Movie Stars, Swimming Pools, and… Cinematheques; The Alternative Cinema Boom in L.A.
by Steven Rosen
To most people, a list of the top cities for the American alternative-cinema movement would include New York, Toronto, Park City in January, Austin and San Francisco, maybe. It would not feature Los Angeles. That’s the belly of the beast after all — home to the studios and their culture of worshiping movie-star glamour and box-office grosses. Intellect and artfulness — cinematic ideas and traditions — be damned.
And yet an extraordinary thing is occurring here in L.A. — cinematheques are becoming almost as common as swimming pools. In fact, it’s not unusual, during a typical week, for the discerning movie-goer to have this variety of experiences to choose from:
1) “Nothing Sacred,” a retrospective of Carole Lombard’s screwball comedies at the Los Angeles County Museum of Art.
2) A retrospective of director John Huston’s films at the American Cinematheque’s Egyptian Theatre in Hollywood.
3) A double-bill of recent political documentaries at UCLA’s Film and Television Archive – “An Injury to One” about the 1917 lynching of a union organizer in Montana and “The Land of the Wandering Souls,” about the exploitation of Cambodian peasants by a French communications firm.
4) A revival of Firesign Theater’s countercultural spoof “J-Men Forever” at a Venice gallery, with Firesign members Philip Proctor and Peter Bergman present for discussion and, presumably, laughs.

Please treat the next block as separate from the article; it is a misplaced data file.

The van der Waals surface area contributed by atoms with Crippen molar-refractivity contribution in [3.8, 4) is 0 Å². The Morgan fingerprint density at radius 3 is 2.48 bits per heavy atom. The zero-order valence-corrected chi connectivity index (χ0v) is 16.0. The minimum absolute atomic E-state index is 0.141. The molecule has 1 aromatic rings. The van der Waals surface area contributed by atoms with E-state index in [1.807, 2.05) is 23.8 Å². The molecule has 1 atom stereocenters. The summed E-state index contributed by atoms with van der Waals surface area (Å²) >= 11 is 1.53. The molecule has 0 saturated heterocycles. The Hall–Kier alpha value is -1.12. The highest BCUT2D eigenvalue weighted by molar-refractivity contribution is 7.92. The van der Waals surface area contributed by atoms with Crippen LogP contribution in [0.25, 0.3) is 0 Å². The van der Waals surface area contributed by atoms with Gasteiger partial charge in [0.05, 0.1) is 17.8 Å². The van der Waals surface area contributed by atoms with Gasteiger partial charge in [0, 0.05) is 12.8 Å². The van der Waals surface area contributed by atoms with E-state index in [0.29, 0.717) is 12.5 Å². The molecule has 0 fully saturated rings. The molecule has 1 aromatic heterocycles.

5) Morning screenings of Jacques Demy’s “Bay of Angels,” Eric Rohmer’s “Suzanne’s Career,” and Jean-Luc Godard’s “Contempt” at three art houses as part of the local Laemmle chain’s ongoing “La Nouvelle Vague” series. At the same time at Laemmle’s Music Hall, a festival of recent Hungarian films is underway.
This is just some of what’s happening — from the scholarly to the avant-garde, the classic to the weird — at inventive alternative-film programming venues all over town.
“Los Angeles sits on the cusp of an exciting alternative scene unlike any since the early 1970s, or perhaps ever,” said Adam Hyman, director of one program, Filmforum, in a recent letter to the Los Angeles Times. His organization presents experimental films by such icons as Kenneth Anger and Stan Brakhage at the Egyptian.
Some of these programs are offered to intimate audiences at informal venues — storefronts, galleries, and cafes. Others are at commercial art-houses or in museum and university theaters. Some are offered by well-known names like the American Film Institute and Academy of Motion Picture Arts and Sciences. Others are by smaller, grass-roots groups like the Echo Park Film Center.
But most striking are several expensive new or renovated theaters either just opening or being planned. They are evidence that interest in film’s history here goes far beyond the casual stroll along Hollywood Boulevard’s tacky Walk of Fame. Blessed with access to pristine 35mm prints of old movies from various studios and other archives, these venues are making L.A. a mecca for retro cinema. And independent and art/experimental films.